'Weak link' talk

You need a thick body to play in Tennessee's offensive line these days. Thick skin helps, too.

Minus all five starters from the 2009 blocking front, the linemen have been hearing for weeks that they are the clearcut weak link of the 2010 team. The disparaging comments have been coming all spring - from media and fans alike - in spite of occasional practice reports citing improvement among the blockers.

Rather than feeling offended, the elder statesman of the blocking crew suggests that the insults have been bouncing off the targeted players much the way an over-inflated basketball bounces off a backboard.

"We don't pay no attention to it," fifth year senior Jarrod Shaw said this week. "We just try to get better every day. The guys we have, that's the guys we're going to roll with."

Still, the talk has to sting a little, right?

"Guys feel disrespected by it a little bit," Shaw conceded, "but we try not to pay attention to what other people say. We just try to do what we need to do."

Tennessee started four seniors in the O-line last season, so that was a group blessed with maturity and savvy. This year's group, though painfully young and inexperienced, has more overall ability.

"Young guys like JaWuan and JerQuari are very talented," Shaw said, referring to mid-term freshman JaWuan James and redshirt freshman JeerQuari Schofield. "I wish I had the talent they have because they're going to be good players.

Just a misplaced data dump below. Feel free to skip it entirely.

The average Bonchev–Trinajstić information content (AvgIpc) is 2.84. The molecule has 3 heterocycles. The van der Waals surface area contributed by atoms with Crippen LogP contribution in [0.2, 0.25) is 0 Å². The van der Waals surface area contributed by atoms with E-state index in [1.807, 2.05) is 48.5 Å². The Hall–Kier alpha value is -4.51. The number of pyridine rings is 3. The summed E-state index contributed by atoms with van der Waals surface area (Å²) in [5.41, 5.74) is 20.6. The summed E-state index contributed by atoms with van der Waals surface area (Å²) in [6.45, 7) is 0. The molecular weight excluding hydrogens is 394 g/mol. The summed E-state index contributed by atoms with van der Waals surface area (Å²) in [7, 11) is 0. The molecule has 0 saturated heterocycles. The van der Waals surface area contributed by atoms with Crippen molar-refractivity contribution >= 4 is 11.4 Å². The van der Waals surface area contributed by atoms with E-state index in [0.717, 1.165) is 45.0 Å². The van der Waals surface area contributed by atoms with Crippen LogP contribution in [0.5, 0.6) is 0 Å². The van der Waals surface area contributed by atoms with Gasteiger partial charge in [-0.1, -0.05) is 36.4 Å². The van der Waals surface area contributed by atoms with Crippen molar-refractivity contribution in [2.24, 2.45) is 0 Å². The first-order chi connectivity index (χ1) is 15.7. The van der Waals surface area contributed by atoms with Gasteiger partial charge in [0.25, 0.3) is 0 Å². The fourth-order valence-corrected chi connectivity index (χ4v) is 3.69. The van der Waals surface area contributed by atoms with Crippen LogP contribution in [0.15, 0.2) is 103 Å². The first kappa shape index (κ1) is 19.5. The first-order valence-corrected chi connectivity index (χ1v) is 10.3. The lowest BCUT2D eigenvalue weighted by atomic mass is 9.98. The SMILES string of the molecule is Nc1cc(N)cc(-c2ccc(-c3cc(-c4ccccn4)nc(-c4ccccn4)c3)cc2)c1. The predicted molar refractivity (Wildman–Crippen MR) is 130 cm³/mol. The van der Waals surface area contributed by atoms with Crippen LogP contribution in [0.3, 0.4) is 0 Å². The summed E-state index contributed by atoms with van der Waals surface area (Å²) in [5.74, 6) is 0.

"Last year we had some talented guys but we had very smart guys on our line, and I think that was the difference in a lot of games last year."

Incredibly, Shaw is the only offensive lineman on UT's roster that has started a college game. He started the first three outings at right tackle last September before surrendering his first-team job.

"They gave me good experience, as far as game speed and how guys are in the SEC," Shaw said. "Practice and game tempo are two different things. Coaches try to simulate game speed as much as they can but nothing compares to it."

Shaw has tried hard to convey that message to youngsters such as James and Schofield. With only today's Orange & White Game left in spring practice, he hopes his comments have had some impact.

"I just tell them how the game speed is going to be," he said. "I tell them about the difference between practice and the game, and how to go about preparing for the games."

Shaw may have youthful players surrounding him but he has a grizzled veteran mentoring him. That would be first-year O-line aide Harry Hiestand, a 23-year coaching veteran fresh from a five-season stint with the NFL's Chicago Bears.

"Coach Hiestand is a great guy, man," Shaw said. "I wish he was my O-line coach the whole time I was here. He forces us to be a unit, and that's something I'd never had since I've been here. I understand what he's preaching to us as far as becoming one, and I really like that."


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